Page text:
Division Winner: Oakland Athletics
Oakland’s pitching will be good because their pitching is always good. Their future number-one and two starters will be making their way up this year (Anderson and Trevor Cahill). Duscherer will be missed while he is on the DL, but the other pitching will be able to carry his slack by midseason.
Billy Beane worked his magic last year and brought in Matt Holliday for a contract year, Jason Giambi with a little gas left in the tank, and a dependable shortstop in Orlando Cabrera.
They may not win over 90 games, but this team will win the division.
X-Factor: Cahill and Anderson really need to hit the ground running and win games immediately. If not, they may lose too much ground to the other teams.
Liabilities: The Eric Chavez and Nomar Garciaparra platoon at third base. Both players are immensely talented. Both players are injured too often to be dependable. Maybe these two can keep each other from missing too much time, but both are not consistent enough to be dependable.
(Side Note: Billy Ripken just described “The Yips” for pitchers and fielders on MLB Tonight. The MLB Network was a great idea, and the best part is the return of Harold Reynolds to national television as an analyst.)
Los Angeles Angels of Anaheim, Nova Scotia, and Djibouti
Sorry, but I think if your name is five words long, you leave it open for mockery.
The Halos are already missing their two best pitchers from last year in Ervin Santana and John Lackey, though Lackey’s injury does not appear to be serious. If they can survive until he comes back and Kelvin Escobar gets accustomed to pitching in the bigs again, then they have a shot.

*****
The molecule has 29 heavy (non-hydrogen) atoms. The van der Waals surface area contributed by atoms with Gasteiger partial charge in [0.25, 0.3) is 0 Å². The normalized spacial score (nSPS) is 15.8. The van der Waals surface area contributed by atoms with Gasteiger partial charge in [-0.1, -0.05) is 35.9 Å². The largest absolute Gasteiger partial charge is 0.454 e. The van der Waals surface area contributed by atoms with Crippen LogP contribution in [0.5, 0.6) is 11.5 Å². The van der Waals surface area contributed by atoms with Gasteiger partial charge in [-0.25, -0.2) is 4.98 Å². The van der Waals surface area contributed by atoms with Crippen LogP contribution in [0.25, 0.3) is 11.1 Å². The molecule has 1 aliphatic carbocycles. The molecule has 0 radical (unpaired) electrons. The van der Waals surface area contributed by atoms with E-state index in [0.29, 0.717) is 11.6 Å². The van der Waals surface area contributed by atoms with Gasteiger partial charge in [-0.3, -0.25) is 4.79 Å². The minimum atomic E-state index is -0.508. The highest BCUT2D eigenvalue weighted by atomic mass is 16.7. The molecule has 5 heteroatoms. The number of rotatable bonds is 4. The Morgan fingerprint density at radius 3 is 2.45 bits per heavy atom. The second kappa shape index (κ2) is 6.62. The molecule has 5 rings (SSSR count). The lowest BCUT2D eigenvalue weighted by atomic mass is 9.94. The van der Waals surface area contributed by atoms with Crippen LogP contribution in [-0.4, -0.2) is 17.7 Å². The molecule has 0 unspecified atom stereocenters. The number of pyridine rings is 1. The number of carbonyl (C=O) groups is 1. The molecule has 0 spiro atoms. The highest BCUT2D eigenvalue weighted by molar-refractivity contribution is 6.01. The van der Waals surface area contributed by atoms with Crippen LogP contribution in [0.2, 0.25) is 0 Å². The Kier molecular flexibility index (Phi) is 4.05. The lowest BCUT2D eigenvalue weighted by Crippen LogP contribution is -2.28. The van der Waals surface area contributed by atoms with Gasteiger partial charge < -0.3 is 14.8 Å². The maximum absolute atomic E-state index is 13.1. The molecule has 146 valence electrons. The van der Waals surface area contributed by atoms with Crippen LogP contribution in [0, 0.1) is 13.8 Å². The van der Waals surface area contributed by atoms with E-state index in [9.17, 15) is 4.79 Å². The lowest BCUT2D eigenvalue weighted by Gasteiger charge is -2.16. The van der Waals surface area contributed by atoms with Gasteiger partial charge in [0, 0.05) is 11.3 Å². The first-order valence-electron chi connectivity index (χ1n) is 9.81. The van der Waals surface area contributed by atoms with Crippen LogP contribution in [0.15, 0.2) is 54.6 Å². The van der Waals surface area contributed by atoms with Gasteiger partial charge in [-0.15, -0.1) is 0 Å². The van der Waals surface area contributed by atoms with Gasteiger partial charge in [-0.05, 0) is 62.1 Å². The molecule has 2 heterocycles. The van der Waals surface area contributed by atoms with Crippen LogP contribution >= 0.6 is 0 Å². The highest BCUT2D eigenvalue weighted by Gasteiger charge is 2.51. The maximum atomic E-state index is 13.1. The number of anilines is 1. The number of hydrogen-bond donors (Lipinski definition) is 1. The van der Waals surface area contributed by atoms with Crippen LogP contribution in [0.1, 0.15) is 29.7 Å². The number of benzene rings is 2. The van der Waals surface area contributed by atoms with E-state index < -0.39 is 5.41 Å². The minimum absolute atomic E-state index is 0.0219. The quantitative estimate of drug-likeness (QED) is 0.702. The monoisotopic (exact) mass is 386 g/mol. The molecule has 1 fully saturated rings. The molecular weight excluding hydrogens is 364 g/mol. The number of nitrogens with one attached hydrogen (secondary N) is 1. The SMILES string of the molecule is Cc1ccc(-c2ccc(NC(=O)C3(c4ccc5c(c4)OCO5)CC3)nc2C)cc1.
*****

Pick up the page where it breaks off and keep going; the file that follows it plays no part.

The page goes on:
The Bobby Abreu signing was nice, but Vlad Guerrero has little left in the tank defensively, especially patrolling right field. Both of these outfielders will hit well but not enough to increase to get their team to the playoffs.
Torii Hunter is a great fielder and an above average hitter, but the Angels have liabilities in the oft-injured Chone Figgins at third and Juan Rivera at DH.
X-Factor: Jose Arredondo could be one of those pitchers like K-Rod once he gets big-league seasoning.
Liabilities: Starting pitching, as stated above, and they will not win as many one- and two-run games without K-Rod.
The Rangers may be two years away from a division run, as they have finally decided to develop pitching as opposed to simply load up on hitting. Neftali Feliz, who came in the Teixera to Atlanta deal, will be a star.
Their lineup is dangerous as always with Josh Hamilton and Ian Kinsler with a plethora of young talent, but they do not have the pitching to compete this year. Case in point: Kevin Millwood. Yes, that Kevin Millwood, is the number-one starter.
Look for this team in two years when Baseball America’s number-one farm system makes it to the bigs, unless they trade it all away for offense—again.
X-Factor: Elvis Andrus could be a sensational shortstop of the future.
Liabilities: Pitching, as well as Michael Young being another year older and at a new position.
Is it not sad that this once-proud franchise has sunk to the depths of mediocrity? However, their new GM Jack Zduriencik looks to be making nice moves that will benefit the team in the future.
I appreciate the Griffey signing as a baseball fan that likes tradition, but I think they brought him in to sell tickets while they win 65 games.
Felix Hernandez is poised to have the breakout year we have all been expecting and he will at least be fun to watch while this team reloads. Young up-and-comers Wladimir Balentien and Jeff Clement should be up this year and contribute to the team, though their best years are still ahead of them.
X-factor: Russell Branyan could provide some much needed pop in a lineup depending mostly on Griffey and Adrian Beltre.